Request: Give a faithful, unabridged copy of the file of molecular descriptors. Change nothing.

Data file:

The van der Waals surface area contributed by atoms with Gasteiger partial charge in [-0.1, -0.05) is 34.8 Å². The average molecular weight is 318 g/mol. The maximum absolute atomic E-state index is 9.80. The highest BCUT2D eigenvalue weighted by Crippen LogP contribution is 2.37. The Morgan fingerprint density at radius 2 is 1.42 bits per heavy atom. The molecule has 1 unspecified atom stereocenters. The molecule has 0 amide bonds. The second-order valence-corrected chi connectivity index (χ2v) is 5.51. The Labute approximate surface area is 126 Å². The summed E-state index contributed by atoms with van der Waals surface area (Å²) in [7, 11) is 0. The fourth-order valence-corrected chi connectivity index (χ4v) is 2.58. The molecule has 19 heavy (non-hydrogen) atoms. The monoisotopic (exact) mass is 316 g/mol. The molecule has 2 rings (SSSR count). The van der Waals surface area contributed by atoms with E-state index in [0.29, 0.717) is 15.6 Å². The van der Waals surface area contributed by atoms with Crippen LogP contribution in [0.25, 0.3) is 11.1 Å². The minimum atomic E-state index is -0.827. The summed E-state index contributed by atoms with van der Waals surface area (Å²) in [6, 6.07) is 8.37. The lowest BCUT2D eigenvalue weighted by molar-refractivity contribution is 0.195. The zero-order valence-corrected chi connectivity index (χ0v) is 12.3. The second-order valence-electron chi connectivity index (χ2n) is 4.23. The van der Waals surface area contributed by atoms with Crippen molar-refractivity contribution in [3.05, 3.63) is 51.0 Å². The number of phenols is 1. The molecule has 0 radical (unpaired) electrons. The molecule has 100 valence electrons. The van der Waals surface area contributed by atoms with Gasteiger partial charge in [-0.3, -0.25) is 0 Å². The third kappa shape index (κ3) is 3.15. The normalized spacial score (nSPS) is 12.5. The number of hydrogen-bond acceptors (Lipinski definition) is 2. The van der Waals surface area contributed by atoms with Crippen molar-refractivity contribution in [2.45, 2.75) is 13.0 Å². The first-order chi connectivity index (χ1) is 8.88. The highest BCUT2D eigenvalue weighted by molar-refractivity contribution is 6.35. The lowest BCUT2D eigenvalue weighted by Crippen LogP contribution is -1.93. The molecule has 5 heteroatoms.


The van der Waals surface area contributed by atoms with Gasteiger partial charge in [-0.1, -0.05) is 34.8 Å². The average molecular weight is 318 g/mol. The maximum absolute atomic E-state index is 9.80. The highest BCUT2D eigenvalue weighted by Crippen LogP contribution is 2.37. The Morgan fingerprint density at radius 2 is 1.42 bits per heavy atom. The molecule has 1 unspecified atom stereocenters. The molecule has 0 amide bonds. The second-order valence-corrected chi connectivity index (χ2v) is 5.51. The Labute approximate surface area is 126 Å². The summed E-state index contributed by atoms with van der Waals surface area (Å²) in [7, 11) is 0. The fourth-order valence-corrected chi connectivity index (χ4v) is 2.58. The molecule has 19 heavy (non-hydrogen) atoms. The monoisotopic (exact) mass is 316 g/mol. The molecule has 2 rings (SSSR count). The van der Waals surface area contributed by atoms with E-state index in [0.29, 0.717) is 15.6 Å². The van der Waals surface area contributed by atoms with Crippen LogP contribution in [0.25, 0.3) is 11.1 Å². The minimum atomic E-state index is -0.827. The summed E-state index contributed by atoms with van der Waals surface area (Å²) in [6, 6.07) is 8.37. The lowest BCUT2D eigenvalue weighted by molar-refractivity contribution is 0.195. The zero-order valence-corrected chi connectivity index (χ0v) is 12.3. The second-order valence-electron chi connectivity index (χ2n) is 4.23. The van der Waals surface area contributed by atoms with Crippen molar-refractivity contribution in [3.05, 3.63) is 51.0 Å². The number of phenols is 1. The molecule has 0 radical (unpaired) electrons. The molecule has 100 valence electrons. The van der Waals surface area contributed by atoms with Gasteiger partial charge in [-0.3, -0.25) is 0 Å². The third kappa shape index (κ3) is 3.15. The normalized spacial score (nSPS) is 12.5. The number of hydrogen-bond acceptors (Lipinski definition) is 2. The van der Waals surface area contributed by atoms with Crippen molar-refractivity contribution in [2.45, 2.75) is 13.0 Å². The first-order chi connectivity index (χ1) is 8.88. The highest BCUT2D eigenvalue weighted by molar-refractivity contribution is 6.35. The lowest BCUT2D eigenvalue weighted by Crippen LogP contribution is -1.93. The molecule has 5 heteroatoms.